Date Published: February 6, 2019
Publisher: Public Library of Science
Author(s): Kayla D. Seymore, AuraLea C. Fain, Nicholas J. Lobb, Tyler N. Brown, Tiago M. Barbosa.
Increasing lower limb flexion may reduce risk of musculoskeletal injury for military personnel during landing. This study compared lower limb biomechanics between sexes and limbs when using normal and greater lower limb flexion to land with body borne load. Thirty-three participants (21 male, 12 female, age: 21.6±2.5 years, height: 1.7±0.1 m, weight: 74.5±9.0 kg) performed normal and flexed lower limb landings with four body borne loads: 20, 25, 30 and 35 kg. Hip and knee biomechanics, peak vertical ground reaction force (GRF), and the magnitude and direction of the GRF vector in frontal plane were submitted to two separate repeated measures ANOVAs to test the main and interaction effects of sex, load, and landing, as well as limb, load, and landing. Participants increased GRFs (between 5 and 10%) and hip and knee flexion moments when landing with body borne load, but decreased vertical GRF 19% and hip adduction and knee abduction joint range of motion and moments during the flexed landings. Both females and the non-dominant limb presented greater risk of musculoskeletal injury during landing. Females exhibited larger GRFs, increased hip adduction range of motion, and greater knee abduction moments compared to males. Whereas, the non-dominant limb increased knee abduction moments and exhibited a more laterally-directed frontal plane GRF vector compared to the dominant limb during the loaded landings. Yet, increasing lower limb flexion during landing does not appear to produce similar reductions in lower limb biomechanics related to injury risk for both females and the non-dominant limb during landing.
Lower limb musculoskeletal injury is a serious health concern for military personnel . According to the U.S. Army, an estimated 75% of recruits will sustain a musculoskeletal injury during basic and/or advanced training . These training-related injuries result in long-term disability and attrition, with substantial financial cost to the Armed Services [1,3]. The most common location of these musculoskeletal injuries is reportedly the knee joint . Recruits frequently suffer bony disorders and sprain, strain, or rupture of the knee’s soft-tissue during military training. These injuries often occur when the joint is forced into dynamic valgus [5,6] during the cutting and landing maneuvers common to military training . Dynamic valgus, described as excessive hip adduction, knee abduction, and ankle eversion joint motions and loads [8,9], may be potentially hazardous for military personnel because of the heavy body borne load they are required to don during training activities. These heavy body borne loads, which routinely range from 20 kg to 45 kg during training-related activities , reportedly alter a soldier’s hip and knee biomechanics [11–13], increasing their risk of suffering a musculoskeletal injury —particularly at the knee.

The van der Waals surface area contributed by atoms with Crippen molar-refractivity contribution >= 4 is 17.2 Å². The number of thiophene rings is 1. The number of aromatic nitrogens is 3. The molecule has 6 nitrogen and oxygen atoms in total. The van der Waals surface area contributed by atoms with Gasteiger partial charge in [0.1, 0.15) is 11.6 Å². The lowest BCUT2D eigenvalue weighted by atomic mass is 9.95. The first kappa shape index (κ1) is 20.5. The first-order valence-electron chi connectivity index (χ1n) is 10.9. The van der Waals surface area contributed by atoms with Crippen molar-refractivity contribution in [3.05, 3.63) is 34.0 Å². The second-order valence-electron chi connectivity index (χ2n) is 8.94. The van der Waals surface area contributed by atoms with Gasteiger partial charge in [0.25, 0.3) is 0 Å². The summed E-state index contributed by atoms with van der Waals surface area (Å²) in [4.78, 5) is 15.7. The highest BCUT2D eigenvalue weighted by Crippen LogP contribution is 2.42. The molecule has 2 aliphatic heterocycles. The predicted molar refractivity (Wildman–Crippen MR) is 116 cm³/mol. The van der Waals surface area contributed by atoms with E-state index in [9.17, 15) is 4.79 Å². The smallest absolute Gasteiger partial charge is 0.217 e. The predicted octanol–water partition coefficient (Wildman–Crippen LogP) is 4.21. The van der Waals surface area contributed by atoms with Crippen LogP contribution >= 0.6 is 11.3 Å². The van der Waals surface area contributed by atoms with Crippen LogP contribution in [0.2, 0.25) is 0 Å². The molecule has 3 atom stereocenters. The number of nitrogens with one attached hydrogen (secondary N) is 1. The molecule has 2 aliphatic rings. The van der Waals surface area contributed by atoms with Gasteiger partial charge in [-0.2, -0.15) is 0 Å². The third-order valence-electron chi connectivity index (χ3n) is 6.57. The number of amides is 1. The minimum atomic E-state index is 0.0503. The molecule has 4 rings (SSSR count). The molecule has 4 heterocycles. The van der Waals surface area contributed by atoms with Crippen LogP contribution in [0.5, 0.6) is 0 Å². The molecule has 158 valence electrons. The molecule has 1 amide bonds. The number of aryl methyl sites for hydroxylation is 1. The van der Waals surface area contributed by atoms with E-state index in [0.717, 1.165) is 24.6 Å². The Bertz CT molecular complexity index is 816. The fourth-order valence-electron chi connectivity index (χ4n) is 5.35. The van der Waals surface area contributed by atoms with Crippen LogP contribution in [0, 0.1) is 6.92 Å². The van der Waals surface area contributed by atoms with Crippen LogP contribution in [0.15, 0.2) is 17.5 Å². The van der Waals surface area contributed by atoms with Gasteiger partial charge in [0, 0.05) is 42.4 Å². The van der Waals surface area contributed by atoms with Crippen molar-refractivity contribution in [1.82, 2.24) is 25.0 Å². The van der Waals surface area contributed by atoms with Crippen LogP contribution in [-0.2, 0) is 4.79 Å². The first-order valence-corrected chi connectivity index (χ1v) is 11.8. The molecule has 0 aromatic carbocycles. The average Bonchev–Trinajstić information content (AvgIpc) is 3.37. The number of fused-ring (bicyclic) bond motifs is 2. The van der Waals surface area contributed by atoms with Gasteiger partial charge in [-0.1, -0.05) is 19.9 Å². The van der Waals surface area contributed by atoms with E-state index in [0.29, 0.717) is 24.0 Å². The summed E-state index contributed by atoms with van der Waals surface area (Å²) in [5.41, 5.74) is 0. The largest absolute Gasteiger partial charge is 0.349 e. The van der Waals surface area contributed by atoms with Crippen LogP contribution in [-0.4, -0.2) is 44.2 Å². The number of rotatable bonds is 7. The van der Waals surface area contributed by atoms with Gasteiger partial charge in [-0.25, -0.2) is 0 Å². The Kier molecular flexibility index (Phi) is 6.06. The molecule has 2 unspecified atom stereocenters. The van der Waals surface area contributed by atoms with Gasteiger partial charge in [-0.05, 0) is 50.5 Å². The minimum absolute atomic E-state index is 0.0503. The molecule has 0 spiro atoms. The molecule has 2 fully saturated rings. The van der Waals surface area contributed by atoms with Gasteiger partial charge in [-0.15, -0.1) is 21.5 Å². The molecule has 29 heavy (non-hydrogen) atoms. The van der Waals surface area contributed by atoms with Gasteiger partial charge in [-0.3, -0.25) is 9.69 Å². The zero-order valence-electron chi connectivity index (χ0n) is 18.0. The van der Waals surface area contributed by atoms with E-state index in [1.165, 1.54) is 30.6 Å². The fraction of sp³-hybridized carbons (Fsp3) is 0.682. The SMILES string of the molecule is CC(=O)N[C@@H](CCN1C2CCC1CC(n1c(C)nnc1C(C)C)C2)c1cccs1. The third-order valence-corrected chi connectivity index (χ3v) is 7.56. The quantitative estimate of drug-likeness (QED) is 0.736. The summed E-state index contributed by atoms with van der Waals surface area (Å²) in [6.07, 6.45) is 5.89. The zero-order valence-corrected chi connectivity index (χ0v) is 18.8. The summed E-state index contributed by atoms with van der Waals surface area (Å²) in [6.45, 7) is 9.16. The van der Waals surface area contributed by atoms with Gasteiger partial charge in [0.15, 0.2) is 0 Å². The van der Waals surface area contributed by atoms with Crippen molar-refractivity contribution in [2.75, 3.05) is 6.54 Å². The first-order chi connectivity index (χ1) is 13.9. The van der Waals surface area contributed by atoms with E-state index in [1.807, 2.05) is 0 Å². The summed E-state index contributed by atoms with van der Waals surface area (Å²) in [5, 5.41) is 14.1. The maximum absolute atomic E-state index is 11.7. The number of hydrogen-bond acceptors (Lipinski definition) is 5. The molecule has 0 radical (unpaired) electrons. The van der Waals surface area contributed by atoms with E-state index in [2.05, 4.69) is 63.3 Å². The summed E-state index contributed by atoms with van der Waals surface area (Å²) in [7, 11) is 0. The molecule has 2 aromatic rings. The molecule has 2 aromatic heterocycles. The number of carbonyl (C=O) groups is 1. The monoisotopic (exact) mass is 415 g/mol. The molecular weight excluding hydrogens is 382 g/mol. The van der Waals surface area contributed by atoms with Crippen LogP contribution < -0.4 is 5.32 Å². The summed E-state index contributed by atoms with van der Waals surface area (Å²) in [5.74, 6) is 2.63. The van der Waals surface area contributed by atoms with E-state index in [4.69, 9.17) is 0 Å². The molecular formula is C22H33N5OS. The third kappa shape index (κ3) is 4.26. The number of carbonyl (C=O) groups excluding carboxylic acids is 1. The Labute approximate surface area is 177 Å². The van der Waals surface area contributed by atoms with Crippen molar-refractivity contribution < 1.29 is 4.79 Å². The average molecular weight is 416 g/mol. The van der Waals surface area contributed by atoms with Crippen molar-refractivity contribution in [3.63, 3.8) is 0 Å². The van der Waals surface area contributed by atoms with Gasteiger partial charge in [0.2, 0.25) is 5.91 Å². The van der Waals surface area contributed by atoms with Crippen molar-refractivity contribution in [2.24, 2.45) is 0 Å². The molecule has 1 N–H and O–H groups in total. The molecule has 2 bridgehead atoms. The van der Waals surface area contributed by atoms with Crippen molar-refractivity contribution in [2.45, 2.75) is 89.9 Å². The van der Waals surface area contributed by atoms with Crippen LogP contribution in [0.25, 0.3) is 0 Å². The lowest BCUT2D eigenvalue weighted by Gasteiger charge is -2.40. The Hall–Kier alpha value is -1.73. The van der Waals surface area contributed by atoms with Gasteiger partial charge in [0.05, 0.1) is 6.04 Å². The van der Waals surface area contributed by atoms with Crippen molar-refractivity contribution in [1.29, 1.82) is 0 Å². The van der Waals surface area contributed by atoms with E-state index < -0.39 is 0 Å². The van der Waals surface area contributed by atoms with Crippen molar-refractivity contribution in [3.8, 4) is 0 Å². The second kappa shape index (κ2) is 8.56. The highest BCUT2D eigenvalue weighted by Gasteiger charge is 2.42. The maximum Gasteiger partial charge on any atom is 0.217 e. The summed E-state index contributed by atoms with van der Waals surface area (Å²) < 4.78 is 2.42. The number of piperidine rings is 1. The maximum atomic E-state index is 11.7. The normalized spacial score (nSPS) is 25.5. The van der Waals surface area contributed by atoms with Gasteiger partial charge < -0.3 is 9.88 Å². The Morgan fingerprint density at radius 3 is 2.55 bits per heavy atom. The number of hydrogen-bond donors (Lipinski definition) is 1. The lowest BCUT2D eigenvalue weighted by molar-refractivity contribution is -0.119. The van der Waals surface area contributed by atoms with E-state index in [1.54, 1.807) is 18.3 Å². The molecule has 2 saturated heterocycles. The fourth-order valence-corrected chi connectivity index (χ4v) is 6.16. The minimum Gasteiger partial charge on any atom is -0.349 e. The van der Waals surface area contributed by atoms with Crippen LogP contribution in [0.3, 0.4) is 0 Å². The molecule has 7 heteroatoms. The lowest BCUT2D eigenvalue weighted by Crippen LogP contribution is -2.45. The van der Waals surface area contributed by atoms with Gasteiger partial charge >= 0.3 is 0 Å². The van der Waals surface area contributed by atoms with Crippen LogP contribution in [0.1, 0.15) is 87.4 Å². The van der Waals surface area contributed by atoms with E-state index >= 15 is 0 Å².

Significant interactions and main effects for sex, limb, load and landing are presented below. Because the interactions between and main effects of load and landing are redundant between ANOVAs, only the findings for load and landing type from the analysis for purpose 1 are presented below.
Landing with body borne load may increase risk of musculoskeletal injury [11,12]. In agreement with previous research, participants exhibited a significant 5 to 10% increase in peak vGRF when landing with each addition of body borne load . Dissipating these large landing forces can strain musculature surrounding a joint, particularly at the knee . The current participants exhibited a significant increase in hip and knee flexion joint moments with the addition of body borne load. Larger knee flexion moments are reported to be an indicator of knee soft-tissue loading , particularly with an extended limb. Participants were only able to achieve a greater knee flexion range of motion during landing with one of the lighter (25 kg) body borne loads, and exhibited no significant change in hip flexion range of motion with load. When landing with heavy body borne loads, an extended lower limb posture may prevent collapse of the lower limb , but may also result in greater transmission of the GRFs to the musculoskeletal system, increasing risk of injury . Future work is warranted to address how adaptations of other lower limb biomechanics, at the hip and ankle, impact knee biomechanics and risk of injury at the joint during dynamic tasks, particularly with the addition of heavy body borne loads common to military training.
Landing with body borne load increased participants’ risk of musculoskeletal injury. Specifically, participants exhibited greater GRFs and hip and knee joint moments with the addition of body borne load during landing. Increasing lower limb flexion during landing may decrease this risk of musculoskeletal injury, as participants were able to decrease GRFs and hip and knee biomechanics related to knee injury during the flexed landings. Both females and the non-dominant limb may be at greater risk of suffering a musculoskeletal injury during landing. Females exhibited larger GRFs, increased hip adduction range of motion, and greater knee abduction moments compared to males. Whereas, the non-dominant limb increased knee abduction moments and exhibited a more laterally-directed frontal plane GRF vector compared to the dominant limb during the loaded landings. Yet, increasing lower limb flexion landings does not appear to produce similar reductions in lower limb biomechanics related to injury risk for both females and the non-dominant limb during landing.